Rooney, U.S. ambassador to the Holy See from 2005 to 2008, has written a history of U.S.-Vatican diplomacy from the founding of this country to the present day. Given that both the U.S. and the Catholic Church have at their foundations the idea that human beings are endowed by their creator with certain inalienable rights, it may seem odd that full diplomatic relations were first established by President Reagan in 1984. Rooney explains this by recounting the history of both anti-Catholic sentiment in this country and the church’s suspicions about a democracy born of the Enlightenment. More than a mere history, his book includes personal observations. Rooney contends that the U.S. has much to gain from a close diplomatic relationship with the Holy See. As a Catholic, he is clearly sympathetic to the church, but he argues convincingly of its importance on the world stage. Replete with espionage and historical anecdotes, Rooney’s eminently readable work warrants attention.

Rooney’s history of Vatican diplomacy is both colorful and factual...The Global Vatican is a useful and informative volume, and the extensive bibliography shows the author has read widely and deeply.
Voice of Reason

Well written and readable, the book provides a solid updated bibliography enriched by a wide range of interviews that include high-level Vatican officials and church observers. Moreover, thanks to a well-designed structure, Rooney accomplishes the goal of appealing to both a general audience and experts in the field. . . .Part memoir part historical essay, the volume captures the braided nature of religious and political power and the complexities, battles, and future prospects for the relationship between the Holy See and the United States as both face challenges old and new.
Theological Studies

Francis Rooney deftly blends history with current events, erudite analysis with warm anecdotes in The Global Vatican. His fascinating book details the incredible history of U.S.-Vatican diplomacy since America’s inception. This book serves as a reminder to the far-reaching influence of two superpowers, the United States and the Vatican. All governments are advised to take into calculation the extraordinary influence of the Vatican at a time when people power compared to state power has achieved new preeminence.
David M. Abshire, former US Ambassador to NATO and Special Counselor to President Reagan

In this book Ambassador Rooney has provided a comprehensive historical context to the Holy See’s contemporary foreign policy. As the United States Ambassador at the Holy See, Francis was uniquely placed to publish this book and to capture the essence of the Holy See in international diplomacy. In an increasingly networked world the Holy See with its global spread (which touches 18% of the world’s population) warrants serious analysis. Ambassador Rooney has done that in this text and has shown how the Holy See’s interests were transformed in the 20th century from a somewhat limited European dimension to fully global perspectives. Diplomatic relations with the Holy See do not simply exist on the international legal, diplomatic or political spheres. Because of the size of the Catholic population in many countries the relationship is part domestic and this perhaps is nowhere more evident than in the United States which is now home to the world’s third largest Catholic population. For anyone interested in faith and diplomacy, religion and foreign policy or the practice of diplomacy, Ambassador Rooney’s work provides an insight into quite a unique diplomatic relationship between the US and the Holy See and also between a ‘hard’ and ‘soft’ power, and is well worth the read.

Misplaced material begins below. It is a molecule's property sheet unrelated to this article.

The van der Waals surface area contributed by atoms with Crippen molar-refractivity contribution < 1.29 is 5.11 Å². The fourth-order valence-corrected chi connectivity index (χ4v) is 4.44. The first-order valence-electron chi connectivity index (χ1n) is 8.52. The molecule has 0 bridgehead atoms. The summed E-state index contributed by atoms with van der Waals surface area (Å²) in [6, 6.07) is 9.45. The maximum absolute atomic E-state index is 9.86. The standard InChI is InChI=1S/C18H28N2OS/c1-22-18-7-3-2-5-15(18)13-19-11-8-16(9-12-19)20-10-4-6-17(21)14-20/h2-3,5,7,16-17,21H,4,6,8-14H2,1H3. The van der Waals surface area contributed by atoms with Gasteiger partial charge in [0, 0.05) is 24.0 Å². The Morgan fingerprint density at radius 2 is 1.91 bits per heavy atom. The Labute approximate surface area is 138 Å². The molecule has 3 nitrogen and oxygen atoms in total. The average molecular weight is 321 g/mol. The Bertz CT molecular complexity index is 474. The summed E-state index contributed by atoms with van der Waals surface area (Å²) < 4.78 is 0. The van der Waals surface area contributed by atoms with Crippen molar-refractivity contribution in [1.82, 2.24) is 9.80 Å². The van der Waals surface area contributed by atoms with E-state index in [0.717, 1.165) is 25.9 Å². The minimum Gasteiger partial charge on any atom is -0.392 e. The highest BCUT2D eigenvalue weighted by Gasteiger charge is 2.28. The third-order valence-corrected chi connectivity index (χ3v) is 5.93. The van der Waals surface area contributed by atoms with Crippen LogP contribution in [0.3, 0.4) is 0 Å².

Francis Campbell, Her Majesty’s ambassador to the Holy See, 2005-2011; Deputy High Commissioner, Pakistan, 2011-2013; Head of the Policy Unit in the Foreign and Commonwealth Office

Ambassador Rooney's study of the United States' diplomatic relationship to the Vatican has given us a thoughtful and well researched analysis of a significant element in Papal Diplomacy. His style makes it easy to read, yet it contains important insights bringing new light to a fascinating part of history. Students of the Church and of American history will find this book both interesting and useful.
Cardinal Theodore E. McCarrick